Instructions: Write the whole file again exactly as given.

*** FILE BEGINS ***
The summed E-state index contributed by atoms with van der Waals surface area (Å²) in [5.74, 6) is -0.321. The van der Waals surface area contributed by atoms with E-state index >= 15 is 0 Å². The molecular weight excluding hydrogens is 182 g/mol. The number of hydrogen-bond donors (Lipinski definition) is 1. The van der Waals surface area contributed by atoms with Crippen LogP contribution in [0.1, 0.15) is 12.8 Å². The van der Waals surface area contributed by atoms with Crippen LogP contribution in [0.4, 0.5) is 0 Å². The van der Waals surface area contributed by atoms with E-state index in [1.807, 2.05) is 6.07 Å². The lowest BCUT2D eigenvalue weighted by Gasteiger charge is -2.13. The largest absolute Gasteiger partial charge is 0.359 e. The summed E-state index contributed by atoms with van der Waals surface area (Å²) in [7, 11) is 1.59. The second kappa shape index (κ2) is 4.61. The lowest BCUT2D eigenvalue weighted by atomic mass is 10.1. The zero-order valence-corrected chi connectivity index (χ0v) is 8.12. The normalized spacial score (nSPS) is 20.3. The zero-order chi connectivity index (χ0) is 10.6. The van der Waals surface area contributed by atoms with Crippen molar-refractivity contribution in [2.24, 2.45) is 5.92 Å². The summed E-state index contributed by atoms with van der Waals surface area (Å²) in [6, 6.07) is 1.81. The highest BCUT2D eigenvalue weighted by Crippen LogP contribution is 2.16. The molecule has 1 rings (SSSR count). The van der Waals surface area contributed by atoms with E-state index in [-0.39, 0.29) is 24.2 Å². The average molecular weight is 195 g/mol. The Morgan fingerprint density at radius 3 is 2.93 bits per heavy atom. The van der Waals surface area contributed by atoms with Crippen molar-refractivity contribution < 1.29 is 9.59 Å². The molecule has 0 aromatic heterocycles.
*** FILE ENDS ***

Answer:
The summed E-state index contributed by atoms with van der Waals surface area (Å²) in [5.74, 6) is -0.321. The van der Waals surface area contributed by atoms with E-state index >= 15 is 0 Å². The molecular weight excluding hydrogens is 182 g/mol. The number of hydrogen-bond donors (Lipinski definition) is 1. The van der Waals surface area contributed by atoms with Crippen LogP contribution in [0.1, 0.15) is 12.8 Å². The van der Waals surface area contributed by atoms with Crippen LogP contribution in [0.4, 0.5) is 0 Å². The van der Waals surface area contributed by atoms with E-state index in [1.807, 2.05) is 6.07 Å². The lowest BCUT2D eigenvalue weighted by Gasteiger charge is -2.13. The largest absolute Gasteiger partial charge is 0.359 e. The summed E-state index contributed by atoms with van der Waals surface area (Å²) in [7, 11) is 1.59. The second kappa shape index (κ2) is 4.61. The lowest BCUT2D eigenvalue weighted by atomic mass is 10.1. The zero-order valence-corrected chi connectivity index (χ0v) is 8.12. The normalized spacial score (nSPS) is 20.3. The zero-order chi connectivity index (χ0) is 10.6. The van der Waals surface area contributed by atoms with Crippen molar-refractivity contribution in [2.24, 2.45) is 5.92 Å². The summed E-state index contributed by atoms with van der Waals surface area (Å²) in [6, 6.07) is 1.81. The highest BCUT2D eigenvalue weighted by Crippen LogP contribution is 2.16. The molecule has 1 rings (SSSR count). The van der Waals surface area contributed by atoms with E-state index in [-0.39, 0.29) is 24.2 Å². The average molecular weight is 195 g/mol. The Morgan fingerprint density at radius 3 is 2.93 bits per heavy atom. The van der Waals surface area contributed by atoms with Crippen molar-refractivity contribution < 1.29 is 9.59 Å². The molecule has 0 aromatic heterocycles.